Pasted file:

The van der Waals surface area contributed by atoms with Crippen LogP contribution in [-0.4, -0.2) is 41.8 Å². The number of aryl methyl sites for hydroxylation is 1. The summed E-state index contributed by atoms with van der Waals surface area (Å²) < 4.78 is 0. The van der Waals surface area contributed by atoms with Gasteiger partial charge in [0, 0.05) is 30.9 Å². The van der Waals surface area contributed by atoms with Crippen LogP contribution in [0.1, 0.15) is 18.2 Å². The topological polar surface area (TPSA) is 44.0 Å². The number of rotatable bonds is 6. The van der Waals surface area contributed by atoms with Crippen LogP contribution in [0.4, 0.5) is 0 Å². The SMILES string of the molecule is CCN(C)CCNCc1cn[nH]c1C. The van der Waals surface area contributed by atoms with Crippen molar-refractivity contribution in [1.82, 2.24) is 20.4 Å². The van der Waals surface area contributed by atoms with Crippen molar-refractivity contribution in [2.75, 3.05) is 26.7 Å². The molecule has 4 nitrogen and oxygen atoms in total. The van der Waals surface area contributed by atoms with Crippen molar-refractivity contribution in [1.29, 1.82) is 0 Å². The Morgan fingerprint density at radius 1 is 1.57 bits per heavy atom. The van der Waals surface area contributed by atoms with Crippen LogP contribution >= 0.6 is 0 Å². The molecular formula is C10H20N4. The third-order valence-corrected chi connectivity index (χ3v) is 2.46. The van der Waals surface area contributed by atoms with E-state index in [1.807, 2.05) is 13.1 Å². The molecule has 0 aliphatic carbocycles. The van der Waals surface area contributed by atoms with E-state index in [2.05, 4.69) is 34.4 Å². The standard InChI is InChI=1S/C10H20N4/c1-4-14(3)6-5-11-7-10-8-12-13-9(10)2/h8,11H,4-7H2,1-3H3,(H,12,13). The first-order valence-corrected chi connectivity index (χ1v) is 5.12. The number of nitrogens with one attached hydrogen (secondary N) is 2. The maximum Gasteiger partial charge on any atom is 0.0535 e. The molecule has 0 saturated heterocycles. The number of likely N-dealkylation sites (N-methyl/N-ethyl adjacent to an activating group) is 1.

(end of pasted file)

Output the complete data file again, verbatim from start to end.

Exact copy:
The van der Waals surface area contributed by atoms with Crippen LogP contribution in [-0.4, -0.2) is 41.8 Å². The number of aryl methyl sites for hydroxylation is 1. The summed E-state index contributed by atoms with van der Waals surface area (Å²) < 4.78 is 0. The van der Waals surface area contributed by atoms with Gasteiger partial charge in [0, 0.05) is 30.9 Å². The van der Waals surface area contributed by atoms with Crippen LogP contribution in [0.1, 0.15) is 18.2 Å². The topological polar surface area (TPSA) is 44.0 Å². The number of rotatable bonds is 6. The van der Waals surface area contributed by atoms with Crippen LogP contribution in [0.4, 0.5) is 0 Å². The SMILES string of the molecule is CCN(C)CCNCc1cn[nH]c1C. The van der Waals surface area contributed by atoms with Crippen molar-refractivity contribution in [1.82, 2.24) is 20.4 Å². The van der Waals surface area contributed by atoms with Crippen molar-refractivity contribution in [2.75, 3.05) is 26.7 Å². The molecule has 4 nitrogen and oxygen atoms in total. The van der Waals surface area contributed by atoms with Crippen molar-refractivity contribution in [1.29, 1.82) is 0 Å². The Morgan fingerprint density at radius 1 is 1.57 bits per heavy atom. The van der Waals surface area contributed by atoms with Crippen LogP contribution >= 0.6 is 0 Å². The molecular formula is C10H20N4. The third-order valence-corrected chi connectivity index (χ3v) is 2.46. The van der Waals surface area contributed by atoms with E-state index in [1.807, 2.05) is 13.1 Å². The molecule has 0 aliphatic carbocycles. The van der Waals surface area contributed by atoms with E-state index in [2.05, 4.69) is 34.4 Å². The standard InChI is InChI=1S/C10H20N4/c1-4-14(3)6-5-11-7-10-8-12-13-9(10)2/h8,11H,4-7H2,1-3H3,(H,12,13). The first-order valence-corrected chi connectivity index (χ1v) is 5.12. The number of nitrogens with one attached hydrogen (secondary N) is 2. The maximum Gasteiger partial charge on any atom is 0.0535 e. The molecule has 0 saturated heterocycles. The number of likely N-dealkylation sites (N-methyl/N-ethyl adjacent to an activating group) is 1.